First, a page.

Cervical radiculopathy symptoms typically include pain, weakness, or numbness in the areas served by the affected nerve. Pain can be felt in one area only, like the shoulder, or progress along the entire arm and into the hand and fingers.
The type of pain also can vary. Some patients describe a dull, general pain. However, others describe the pain as severe burning, sharp, or knife-like.
Patients may feel pins-and-needles tingling, which can also be accompanied by numbness. Experiencing numbness or weakness in the hand can also affect the ability to grip or lift objects, as well as to perform other daily tasks such as writing, typing, or getting dressed.
Certain neck movements, such as bending the neck back, side to side, or rotating it, may increase the pain. Some patients report that pain decreases when they place a hand behind their head; the movement may be relieving the pressure and traction on the nerve root, which in turn lessens their symptoms.
Types of Cervical Radiculopathy
Cervical radiculopathy symptoms differ depending on which nerve is affected. For example, C6 radiculopathy occurs when the nerve root that runs above the C6 vertebra is affected.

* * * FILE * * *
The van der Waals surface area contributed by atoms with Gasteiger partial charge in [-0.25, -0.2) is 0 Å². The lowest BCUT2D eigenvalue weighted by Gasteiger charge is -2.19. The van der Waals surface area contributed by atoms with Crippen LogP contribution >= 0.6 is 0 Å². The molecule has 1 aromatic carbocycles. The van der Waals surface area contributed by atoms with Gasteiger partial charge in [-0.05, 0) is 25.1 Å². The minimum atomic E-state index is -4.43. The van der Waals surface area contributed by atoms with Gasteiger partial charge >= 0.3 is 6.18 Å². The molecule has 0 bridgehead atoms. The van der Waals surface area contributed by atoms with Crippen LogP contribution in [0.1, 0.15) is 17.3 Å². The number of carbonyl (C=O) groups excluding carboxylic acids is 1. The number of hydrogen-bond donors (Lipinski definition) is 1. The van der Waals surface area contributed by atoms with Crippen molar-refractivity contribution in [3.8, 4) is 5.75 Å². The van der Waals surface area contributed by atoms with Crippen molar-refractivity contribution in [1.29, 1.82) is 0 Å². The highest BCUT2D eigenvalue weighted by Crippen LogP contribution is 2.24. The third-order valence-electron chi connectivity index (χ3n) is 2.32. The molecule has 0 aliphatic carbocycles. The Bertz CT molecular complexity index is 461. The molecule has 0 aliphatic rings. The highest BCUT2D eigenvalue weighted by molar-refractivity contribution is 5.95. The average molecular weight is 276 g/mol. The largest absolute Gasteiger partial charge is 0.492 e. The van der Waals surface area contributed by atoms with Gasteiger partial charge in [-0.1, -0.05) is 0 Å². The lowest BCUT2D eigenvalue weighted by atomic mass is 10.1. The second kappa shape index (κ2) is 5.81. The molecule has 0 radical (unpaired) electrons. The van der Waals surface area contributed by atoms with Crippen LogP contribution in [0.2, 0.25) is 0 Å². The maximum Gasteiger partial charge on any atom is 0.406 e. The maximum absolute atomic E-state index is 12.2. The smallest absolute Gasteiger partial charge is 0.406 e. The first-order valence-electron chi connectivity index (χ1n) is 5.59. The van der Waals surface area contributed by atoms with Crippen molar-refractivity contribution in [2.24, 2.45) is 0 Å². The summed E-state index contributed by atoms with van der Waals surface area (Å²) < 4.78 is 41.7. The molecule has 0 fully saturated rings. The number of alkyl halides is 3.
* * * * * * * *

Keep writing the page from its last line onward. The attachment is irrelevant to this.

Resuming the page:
See Cervical Nerves
While any patient's specific symptoms can vary widely, the following are common descriptions for the types and symptoms of cervical radiculopathy:
- C5 radiculopathy can cause pain and/or weakness in the shoulders and upper arms. It especially may cause discomfort around the shoulder blades but rarely causes numbness or tingling.
- C6 radiculopathy (one of the most common) causes pain and/or weakness along the length of the arm, including the biceps (the muscles in front of the upper arms), wrists, and the thumb and index finger.
- C7 radiculopathy (the most common) causes pain and/or weakness from the neck to the hand and can include the triceps (the muscles on the back of the upper arms) and the middle finger.
- C8 radiculopathy causes pain from the neck to the hand. Patients may experience weakness in hand grip, and pain and numbness can radiate along the inner side of the arm, ring, and little fingers.
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It is also possible to have multiple symptoms stemming from nerve compression and/or inflammation at multiple levels of the cervical spine.
Sometime symptoms flare up with certain activities, such as bending the neck forward to peer at a mobile phone or laptop screen for long periods, and will resolve when the neck is supported and at rest.
For others, symptoms may become persistent and do not resolve when the neck is in a supported, resting position.